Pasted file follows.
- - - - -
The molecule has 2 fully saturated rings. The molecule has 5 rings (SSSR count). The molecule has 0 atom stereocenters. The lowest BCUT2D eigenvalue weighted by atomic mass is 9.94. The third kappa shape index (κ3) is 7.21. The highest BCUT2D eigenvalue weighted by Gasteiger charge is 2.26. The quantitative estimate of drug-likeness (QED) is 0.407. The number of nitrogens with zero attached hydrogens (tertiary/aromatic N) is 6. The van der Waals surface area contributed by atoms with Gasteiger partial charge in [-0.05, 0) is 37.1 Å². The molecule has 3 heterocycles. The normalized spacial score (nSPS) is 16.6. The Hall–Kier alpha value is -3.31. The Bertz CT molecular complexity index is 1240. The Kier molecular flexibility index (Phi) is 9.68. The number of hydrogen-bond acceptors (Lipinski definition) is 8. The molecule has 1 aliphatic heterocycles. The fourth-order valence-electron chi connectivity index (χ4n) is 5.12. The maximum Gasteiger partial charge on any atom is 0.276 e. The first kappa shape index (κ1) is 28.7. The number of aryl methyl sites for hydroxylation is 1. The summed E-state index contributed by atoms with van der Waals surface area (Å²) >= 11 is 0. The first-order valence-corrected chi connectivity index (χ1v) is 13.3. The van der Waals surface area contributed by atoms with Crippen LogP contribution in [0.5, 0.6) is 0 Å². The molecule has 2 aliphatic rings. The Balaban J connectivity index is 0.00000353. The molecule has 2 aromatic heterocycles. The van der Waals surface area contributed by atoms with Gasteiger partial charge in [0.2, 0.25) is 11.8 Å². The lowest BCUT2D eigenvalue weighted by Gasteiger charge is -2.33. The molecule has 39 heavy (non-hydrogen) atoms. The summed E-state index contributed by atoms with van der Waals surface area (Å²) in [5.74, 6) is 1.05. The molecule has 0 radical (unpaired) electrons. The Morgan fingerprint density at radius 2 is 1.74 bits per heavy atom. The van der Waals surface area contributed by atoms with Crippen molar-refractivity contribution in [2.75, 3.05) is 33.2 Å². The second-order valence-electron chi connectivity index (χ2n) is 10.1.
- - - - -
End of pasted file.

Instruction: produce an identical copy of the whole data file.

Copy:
The molecule has 2 fully saturated rings. The molecule has 5 rings (SSSR count). The molecule has 0 atom stereocenters. The lowest BCUT2D eigenvalue weighted by atomic mass is 9.94. The third kappa shape index (κ3) is 7.21. The highest BCUT2D eigenvalue weighted by Gasteiger charge is 2.26. The quantitative estimate of drug-likeness (QED) is 0.407. The number of nitrogens with zero attached hydrogens (tertiary/aromatic N) is 6. The van der Waals surface area contributed by atoms with Gasteiger partial charge in [-0.05, 0) is 37.1 Å². The molecule has 3 heterocycles. The normalized spacial score (nSPS) is 16.6. The Hall–Kier alpha value is -3.31. The Bertz CT molecular complexity index is 1240. The Kier molecular flexibility index (Phi) is 9.68. The number of hydrogen-bond acceptors (Lipinski definition) is 8. The molecule has 1 aliphatic heterocycles. The fourth-order valence-electron chi connectivity index (χ4n) is 5.12. The maximum Gasteiger partial charge on any atom is 0.276 e. The first kappa shape index (κ1) is 28.7. The number of aryl methyl sites for hydroxylation is 1. The summed E-state index contributed by atoms with van der Waals surface area (Å²) >= 11 is 0. The first-order valence-corrected chi connectivity index (χ1v) is 13.3. The van der Waals surface area contributed by atoms with Crippen LogP contribution in [0.5, 0.6) is 0 Å². The molecule has 2 aliphatic rings. The Balaban J connectivity index is 0.00000353. The molecule has 2 aromatic heterocycles. The van der Waals surface area contributed by atoms with Gasteiger partial charge in [0.2, 0.25) is 11.8 Å². The lowest BCUT2D eigenvalue weighted by Gasteiger charge is -2.33. The molecule has 39 heavy (non-hydrogen) atoms. The summed E-state index contributed by atoms with van der Waals surface area (Å²) in [5.74, 6) is 1.05. The molecule has 0 radical (unpaired) electrons. The Morgan fingerprint density at radius 2 is 1.74 bits per heavy atom. The van der Waals surface area contributed by atoms with Crippen molar-refractivity contribution in [2.75, 3.05) is 33.2 Å². The second-order valence-electron chi connectivity index (χ2n) is 10.1.